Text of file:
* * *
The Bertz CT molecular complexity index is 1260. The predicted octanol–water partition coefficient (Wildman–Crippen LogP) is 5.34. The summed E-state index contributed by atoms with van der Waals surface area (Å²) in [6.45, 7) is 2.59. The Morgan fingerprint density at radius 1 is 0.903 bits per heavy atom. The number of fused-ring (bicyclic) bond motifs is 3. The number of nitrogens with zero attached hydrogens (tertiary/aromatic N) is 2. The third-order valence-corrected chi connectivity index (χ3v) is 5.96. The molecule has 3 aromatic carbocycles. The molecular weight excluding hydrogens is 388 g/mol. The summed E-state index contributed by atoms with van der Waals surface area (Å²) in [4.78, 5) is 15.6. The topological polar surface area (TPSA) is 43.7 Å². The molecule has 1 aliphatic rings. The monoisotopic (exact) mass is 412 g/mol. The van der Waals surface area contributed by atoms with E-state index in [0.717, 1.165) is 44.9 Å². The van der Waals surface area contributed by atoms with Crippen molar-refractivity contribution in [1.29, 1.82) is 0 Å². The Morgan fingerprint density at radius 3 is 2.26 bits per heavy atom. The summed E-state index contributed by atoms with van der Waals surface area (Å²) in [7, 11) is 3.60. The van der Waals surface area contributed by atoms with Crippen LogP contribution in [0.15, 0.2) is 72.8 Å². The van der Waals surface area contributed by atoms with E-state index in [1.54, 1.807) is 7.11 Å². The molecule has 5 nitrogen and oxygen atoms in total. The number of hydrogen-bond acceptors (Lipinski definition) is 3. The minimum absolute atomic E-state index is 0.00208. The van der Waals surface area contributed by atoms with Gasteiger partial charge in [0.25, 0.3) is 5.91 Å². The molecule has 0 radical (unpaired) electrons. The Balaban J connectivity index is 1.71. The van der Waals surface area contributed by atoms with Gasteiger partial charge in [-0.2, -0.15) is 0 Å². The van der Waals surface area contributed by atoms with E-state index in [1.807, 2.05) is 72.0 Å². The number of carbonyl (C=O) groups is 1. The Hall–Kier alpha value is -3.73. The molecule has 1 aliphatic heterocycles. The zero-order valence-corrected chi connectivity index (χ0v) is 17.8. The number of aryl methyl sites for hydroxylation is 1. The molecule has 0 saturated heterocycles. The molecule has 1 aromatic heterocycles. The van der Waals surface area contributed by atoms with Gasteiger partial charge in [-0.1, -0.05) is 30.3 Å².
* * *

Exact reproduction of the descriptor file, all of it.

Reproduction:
The Bertz CT molecular complexity index is 1260. The predicted octanol–water partition coefficient (Wildman–Crippen LogP) is 5.34. The summed E-state index contributed by atoms with van der Waals surface area (Å²) in [6.45, 7) is 2.59. The Morgan fingerprint density at radius 1 is 0.903 bits per heavy atom. The number of fused-ring (bicyclic) bond motifs is 3. The number of nitrogens with zero attached hydrogens (tertiary/aromatic N) is 2. The third-order valence-corrected chi connectivity index (χ3v) is 5.96. The molecule has 3 aromatic carbocycles. The molecular weight excluding hydrogens is 388 g/mol. The summed E-state index contributed by atoms with van der Waals surface area (Å²) in [4.78, 5) is 15.6. The topological polar surface area (TPSA) is 43.7 Å². The molecule has 1 aliphatic rings. The monoisotopic (exact) mass is 412 g/mol. The van der Waals surface area contributed by atoms with E-state index in [0.717, 1.165) is 44.9 Å². The van der Waals surface area contributed by atoms with Crippen molar-refractivity contribution in [1.29, 1.82) is 0 Å². The Morgan fingerprint density at radius 3 is 2.26 bits per heavy atom. The summed E-state index contributed by atoms with van der Waals surface area (Å²) in [7, 11) is 3.60. The van der Waals surface area contributed by atoms with Crippen LogP contribution in [0.15, 0.2) is 72.8 Å². The van der Waals surface area contributed by atoms with E-state index in [1.54, 1.807) is 7.11 Å². The molecule has 5 nitrogen and oxygen atoms in total. The number of hydrogen-bond acceptors (Lipinski definition) is 3. The minimum absolute atomic E-state index is 0.00208. The van der Waals surface area contributed by atoms with Gasteiger partial charge in [0.25, 0.3) is 5.91 Å². The molecule has 0 radical (unpaired) electrons. The Balaban J connectivity index is 1.71. The van der Waals surface area contributed by atoms with Gasteiger partial charge in [-0.2, -0.15) is 0 Å². The van der Waals surface area contributed by atoms with E-state index in [1.807, 2.05) is 72.0 Å². The number of carbonyl (C=O) groups is 1. The Hall–Kier alpha value is -3.73. The molecule has 1 aliphatic heterocycles. The zero-order valence-corrected chi connectivity index (χ0v) is 17.8. The number of aryl methyl sites for hydroxylation is 1. The molecule has 0 saturated heterocycles. The molecule has 1 aromatic heterocycles. The van der Waals surface area contributed by atoms with Gasteiger partial charge in [-0.1, -0.05) is 30.3 Å².